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WW Nerd

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  1. Yes to this!! Khan Academy videos on ideal gas law, Henry’s law, Raoult’s law, organic chemistry, etc. were total lifesavers! So much free info out there if you look for it.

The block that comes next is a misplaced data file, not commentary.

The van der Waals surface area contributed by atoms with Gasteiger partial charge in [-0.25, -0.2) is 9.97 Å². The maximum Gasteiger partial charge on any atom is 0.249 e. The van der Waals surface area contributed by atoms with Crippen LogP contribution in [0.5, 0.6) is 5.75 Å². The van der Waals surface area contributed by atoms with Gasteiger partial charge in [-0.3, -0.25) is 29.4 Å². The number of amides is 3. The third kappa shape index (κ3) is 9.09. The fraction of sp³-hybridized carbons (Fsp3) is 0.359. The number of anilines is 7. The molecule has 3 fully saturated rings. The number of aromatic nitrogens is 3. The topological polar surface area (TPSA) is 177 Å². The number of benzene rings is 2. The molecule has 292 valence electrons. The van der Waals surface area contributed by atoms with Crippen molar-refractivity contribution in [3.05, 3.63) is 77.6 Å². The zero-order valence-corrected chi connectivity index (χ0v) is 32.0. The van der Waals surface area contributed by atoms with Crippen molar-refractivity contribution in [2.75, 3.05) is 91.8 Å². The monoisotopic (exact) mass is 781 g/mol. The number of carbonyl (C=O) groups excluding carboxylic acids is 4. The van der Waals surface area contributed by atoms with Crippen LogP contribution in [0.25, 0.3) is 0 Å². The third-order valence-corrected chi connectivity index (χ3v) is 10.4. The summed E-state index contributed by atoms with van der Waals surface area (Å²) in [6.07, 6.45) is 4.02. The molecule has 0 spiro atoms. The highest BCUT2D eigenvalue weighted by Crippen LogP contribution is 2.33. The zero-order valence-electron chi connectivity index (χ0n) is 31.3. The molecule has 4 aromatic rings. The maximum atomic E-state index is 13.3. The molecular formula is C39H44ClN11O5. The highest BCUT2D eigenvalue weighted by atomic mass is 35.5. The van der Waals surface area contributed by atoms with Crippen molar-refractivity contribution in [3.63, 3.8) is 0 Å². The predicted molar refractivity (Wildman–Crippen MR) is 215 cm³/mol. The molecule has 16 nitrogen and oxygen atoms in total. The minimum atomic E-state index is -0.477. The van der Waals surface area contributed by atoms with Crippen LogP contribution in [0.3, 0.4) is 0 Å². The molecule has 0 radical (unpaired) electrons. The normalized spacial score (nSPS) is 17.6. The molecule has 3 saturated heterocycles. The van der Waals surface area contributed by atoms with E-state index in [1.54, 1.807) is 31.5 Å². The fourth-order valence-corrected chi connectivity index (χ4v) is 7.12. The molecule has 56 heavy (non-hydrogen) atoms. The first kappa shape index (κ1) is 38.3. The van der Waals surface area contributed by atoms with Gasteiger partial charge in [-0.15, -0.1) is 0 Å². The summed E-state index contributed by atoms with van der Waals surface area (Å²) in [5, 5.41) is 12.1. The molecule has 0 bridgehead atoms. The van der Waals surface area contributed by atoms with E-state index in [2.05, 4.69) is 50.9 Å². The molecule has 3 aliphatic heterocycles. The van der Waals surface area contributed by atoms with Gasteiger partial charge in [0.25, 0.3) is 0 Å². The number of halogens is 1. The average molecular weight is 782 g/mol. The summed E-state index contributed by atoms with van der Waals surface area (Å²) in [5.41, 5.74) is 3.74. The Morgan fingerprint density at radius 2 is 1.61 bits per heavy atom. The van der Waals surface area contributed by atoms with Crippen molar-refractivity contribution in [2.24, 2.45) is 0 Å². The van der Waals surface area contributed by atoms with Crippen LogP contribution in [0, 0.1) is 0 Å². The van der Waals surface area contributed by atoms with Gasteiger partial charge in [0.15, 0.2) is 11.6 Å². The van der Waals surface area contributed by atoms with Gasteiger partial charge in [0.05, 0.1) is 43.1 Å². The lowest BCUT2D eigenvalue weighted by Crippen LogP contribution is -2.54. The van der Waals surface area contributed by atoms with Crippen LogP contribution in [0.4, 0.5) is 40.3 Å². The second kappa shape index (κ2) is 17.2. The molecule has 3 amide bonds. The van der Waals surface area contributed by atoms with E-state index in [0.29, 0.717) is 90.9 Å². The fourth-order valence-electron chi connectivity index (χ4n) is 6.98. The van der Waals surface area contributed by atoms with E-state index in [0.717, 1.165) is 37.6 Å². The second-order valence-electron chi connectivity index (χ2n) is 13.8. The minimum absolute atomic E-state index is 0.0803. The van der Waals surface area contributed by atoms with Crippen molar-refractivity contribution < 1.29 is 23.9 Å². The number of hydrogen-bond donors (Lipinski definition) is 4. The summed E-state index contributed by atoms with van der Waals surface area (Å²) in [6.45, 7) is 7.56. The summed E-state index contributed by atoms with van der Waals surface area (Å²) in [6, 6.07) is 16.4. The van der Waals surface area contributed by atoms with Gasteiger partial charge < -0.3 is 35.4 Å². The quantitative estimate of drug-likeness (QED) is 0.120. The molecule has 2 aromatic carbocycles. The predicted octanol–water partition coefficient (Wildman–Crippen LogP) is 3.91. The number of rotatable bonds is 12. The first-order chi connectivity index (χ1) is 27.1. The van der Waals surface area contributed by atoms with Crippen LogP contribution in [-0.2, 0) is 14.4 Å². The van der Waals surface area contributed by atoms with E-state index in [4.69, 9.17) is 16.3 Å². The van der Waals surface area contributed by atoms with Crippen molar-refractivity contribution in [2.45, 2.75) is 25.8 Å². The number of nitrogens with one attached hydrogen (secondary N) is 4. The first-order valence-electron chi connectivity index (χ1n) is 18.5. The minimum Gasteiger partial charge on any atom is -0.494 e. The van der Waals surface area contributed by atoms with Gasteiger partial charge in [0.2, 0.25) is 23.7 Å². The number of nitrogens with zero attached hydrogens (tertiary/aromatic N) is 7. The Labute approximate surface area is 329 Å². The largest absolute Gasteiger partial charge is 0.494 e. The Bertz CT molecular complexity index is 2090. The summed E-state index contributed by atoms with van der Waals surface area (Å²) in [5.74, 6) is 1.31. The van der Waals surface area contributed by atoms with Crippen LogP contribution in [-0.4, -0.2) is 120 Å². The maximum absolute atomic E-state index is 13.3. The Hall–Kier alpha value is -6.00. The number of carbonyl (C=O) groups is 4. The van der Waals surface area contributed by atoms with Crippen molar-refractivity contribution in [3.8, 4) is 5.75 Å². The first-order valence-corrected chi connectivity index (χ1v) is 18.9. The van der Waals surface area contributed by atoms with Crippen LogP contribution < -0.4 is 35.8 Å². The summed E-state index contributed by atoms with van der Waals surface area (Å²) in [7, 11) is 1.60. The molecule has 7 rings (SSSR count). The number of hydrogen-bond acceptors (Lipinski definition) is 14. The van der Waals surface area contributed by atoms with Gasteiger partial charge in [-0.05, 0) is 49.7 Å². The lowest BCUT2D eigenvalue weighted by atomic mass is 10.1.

2. Hi there , Env01, sorry to hear you did not pass. I also failed on my first try, gave myself a few months before starting to study again, took it again and I passed! The qualitative questions are extremely hard to study for. Most of them, unfortunately, you either know it based on experience or you don’t. I spent a lot of time reading the EERM, water/wastewater and air pollution text books, reading through EPA Title 40 Regulations (I read the sections pertaining to water, air, solid and hazardous waste) and I still had a hard time with the qualitative questions. There is so much information you have to remember as it is that even if you read about it, you might not remember it on test day! I think the key to passing is being extremely comfortable with the quantitative problems - solve as many problems as you possibly can, do multiple practice exams and become an expert in navigating the handbook. If you can do really well on those (I mean really really well), you will likely still pass even with getting a number of the qualitative problems wrong. For the qualitative questions, I had some “freebies”, a few I could make a good educated guess on based on eliminating answers I knew were definitely wrong and then others I literally chose whatever sounded the nicest because I just had no idea. Also, you should always remember you’re not going to be able to know absolutely everything and should focus on your strong areas. Based on your post and looking at your diagnostic, you’re much more comfortable with the water, wastewater and air portion of the exam - use this to your advantage, study this until you can do all these problems forward and backwards, the better you do in the morning the more leeway you’ll have with the items you struggle with. After you’ve mastered the morning topics, start with an afternoon topic you find more interesting (easier to learn) and try to learn it really well, then move to the next one and the next one, this helps build up your confidence in those topics. My last topic of choice was the associated engineering portion because I HATE probability/statistics and engineering economics so I did not want to waste too much time on it because those topics discourage me and don’t even have that many questions on the exam. Focus on topics that will give you the most points! I’ll probably write a more detailed post about my study plan and experience on the other CBT thread later. Reading through everyone’s experience and general feedback was really helpful and encouraging. One last thing - I highly recommend creating a study plan (or use PPIs learning hub, it’s awesome) to keep yourself accountable, study hard and you’ll pass it next time!!! Best of luck!
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